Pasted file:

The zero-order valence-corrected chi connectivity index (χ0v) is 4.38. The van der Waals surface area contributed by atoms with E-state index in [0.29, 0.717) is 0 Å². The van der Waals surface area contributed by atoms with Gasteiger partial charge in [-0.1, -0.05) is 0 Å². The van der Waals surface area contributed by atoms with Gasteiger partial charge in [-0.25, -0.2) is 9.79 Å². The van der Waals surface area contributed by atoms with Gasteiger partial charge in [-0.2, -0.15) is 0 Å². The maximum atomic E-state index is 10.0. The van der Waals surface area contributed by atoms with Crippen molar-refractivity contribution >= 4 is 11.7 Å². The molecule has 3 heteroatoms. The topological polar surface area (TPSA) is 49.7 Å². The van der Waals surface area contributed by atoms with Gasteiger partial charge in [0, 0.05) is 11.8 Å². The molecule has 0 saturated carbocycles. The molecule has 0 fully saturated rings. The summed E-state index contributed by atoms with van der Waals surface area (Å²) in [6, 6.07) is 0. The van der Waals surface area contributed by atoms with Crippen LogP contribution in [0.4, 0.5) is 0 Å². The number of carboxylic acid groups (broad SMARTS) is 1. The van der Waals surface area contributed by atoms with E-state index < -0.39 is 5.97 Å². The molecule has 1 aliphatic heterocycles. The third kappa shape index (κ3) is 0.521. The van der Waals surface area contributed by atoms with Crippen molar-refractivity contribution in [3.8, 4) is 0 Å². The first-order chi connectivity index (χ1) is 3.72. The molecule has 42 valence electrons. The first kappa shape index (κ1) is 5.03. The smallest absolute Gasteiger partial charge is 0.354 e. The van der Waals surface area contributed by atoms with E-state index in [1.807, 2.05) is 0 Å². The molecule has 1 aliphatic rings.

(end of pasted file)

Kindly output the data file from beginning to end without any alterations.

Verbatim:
The zero-order valence-corrected chi connectivity index (χ0v) is 4.38. The van der Waals surface area contributed by atoms with E-state index in [0.29, 0.717) is 0 Å². The van der Waals surface area contributed by atoms with Gasteiger partial charge in [-0.1, -0.05) is 0 Å². The van der Waals surface area contributed by atoms with Gasteiger partial charge in [-0.25, -0.2) is 9.79 Å². The van der Waals surface area contributed by atoms with Gasteiger partial charge in [-0.2, -0.15) is 0 Å². The maximum atomic E-state index is 10.0. The van der Waals surface area contributed by atoms with Crippen molar-refractivity contribution >= 4 is 11.7 Å². The molecule has 3 heteroatoms. The topological polar surface area (TPSA) is 49.7 Å². The van der Waals surface area contributed by atoms with Gasteiger partial charge in [0, 0.05) is 11.8 Å². The molecule has 0 saturated carbocycles. The molecule has 0 fully saturated rings. The summed E-state index contributed by atoms with van der Waals surface area (Å²) in [6, 6.07) is 0. The van der Waals surface area contributed by atoms with Crippen LogP contribution in [0.4, 0.5) is 0 Å². The number of carboxylic acid groups (broad SMARTS) is 1. The van der Waals surface area contributed by atoms with E-state index < -0.39 is 5.97 Å². The molecule has 1 aliphatic heterocycles. The third kappa shape index (κ3) is 0.521. The van der Waals surface area contributed by atoms with Crippen molar-refractivity contribution in [3.8, 4) is 0 Å². The first-order chi connectivity index (χ1) is 3.72. The molecule has 42 valence electrons. The first kappa shape index (κ1) is 5.03. The smallest absolute Gasteiger partial charge is 0.354 e. The van der Waals surface area contributed by atoms with E-state index in [1.807, 2.05) is 0 Å². The molecule has 1 aliphatic rings.